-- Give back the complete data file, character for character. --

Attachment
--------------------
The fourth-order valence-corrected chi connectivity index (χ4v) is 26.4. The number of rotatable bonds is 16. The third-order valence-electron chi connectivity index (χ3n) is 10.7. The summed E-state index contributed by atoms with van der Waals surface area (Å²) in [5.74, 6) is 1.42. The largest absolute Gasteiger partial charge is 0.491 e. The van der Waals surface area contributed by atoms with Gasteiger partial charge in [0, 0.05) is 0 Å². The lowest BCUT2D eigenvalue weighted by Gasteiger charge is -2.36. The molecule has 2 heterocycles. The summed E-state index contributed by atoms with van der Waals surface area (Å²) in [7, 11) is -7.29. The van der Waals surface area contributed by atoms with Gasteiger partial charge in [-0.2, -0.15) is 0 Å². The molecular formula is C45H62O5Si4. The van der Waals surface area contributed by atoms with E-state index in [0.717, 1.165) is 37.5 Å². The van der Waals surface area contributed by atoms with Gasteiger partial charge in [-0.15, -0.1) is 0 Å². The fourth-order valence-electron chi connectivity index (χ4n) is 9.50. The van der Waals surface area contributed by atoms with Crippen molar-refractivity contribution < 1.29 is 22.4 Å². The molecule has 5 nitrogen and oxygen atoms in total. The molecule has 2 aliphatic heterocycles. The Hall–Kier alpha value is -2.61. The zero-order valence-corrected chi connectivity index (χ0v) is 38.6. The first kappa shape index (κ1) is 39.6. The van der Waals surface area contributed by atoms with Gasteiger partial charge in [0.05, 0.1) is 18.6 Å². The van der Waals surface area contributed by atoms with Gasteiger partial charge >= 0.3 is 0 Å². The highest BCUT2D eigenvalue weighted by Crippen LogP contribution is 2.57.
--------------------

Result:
The fourth-order valence-corrected chi connectivity index (χ4v) is 26.4. The number of rotatable bonds is 16. The third-order valence-electron chi connectivity index (χ3n) is 10.7. The summed E-state index contributed by atoms with van der Waals surface area (Å²) in [5.74, 6) is 1.42. The largest absolute Gasteiger partial charge is 0.491 e. The van der Waals surface area contributed by atoms with Gasteiger partial charge in [0, 0.05) is 0 Å². The lowest BCUT2D eigenvalue weighted by Gasteiger charge is -2.36. The molecule has 2 heterocycles. The summed E-state index contributed by atoms with van der Waals surface area (Å²) in [7, 11) is -7.29. The van der Waals surface area contributed by atoms with Gasteiger partial charge in [-0.2, -0.15) is 0 Å². The molecular formula is C45H62O5Si4. The van der Waals surface area contributed by atoms with E-state index in [0.717, 1.165) is 37.5 Å². The van der Waals surface area contributed by atoms with Gasteiger partial charge in [-0.15, -0.1) is 0 Å². The fourth-order valence-electron chi connectivity index (χ4n) is 9.50. The van der Waals surface area contributed by atoms with Crippen molar-refractivity contribution < 1.29 is 22.4 Å². The molecule has 5 nitrogen and oxygen atoms in total. The molecule has 2 aliphatic heterocycles. The Hall–Kier alpha value is -2.61. The zero-order valence-corrected chi connectivity index (χ0v) is 38.6. The first kappa shape index (κ1) is 39.6. The van der Waals surface area contributed by atoms with Gasteiger partial charge in [0.05, 0.1) is 18.6 Å². The van der Waals surface area contributed by atoms with Gasteiger partial charge >= 0.3 is 0 Å². The highest BCUT2D eigenvalue weighted by Crippen LogP contribution is 2.57.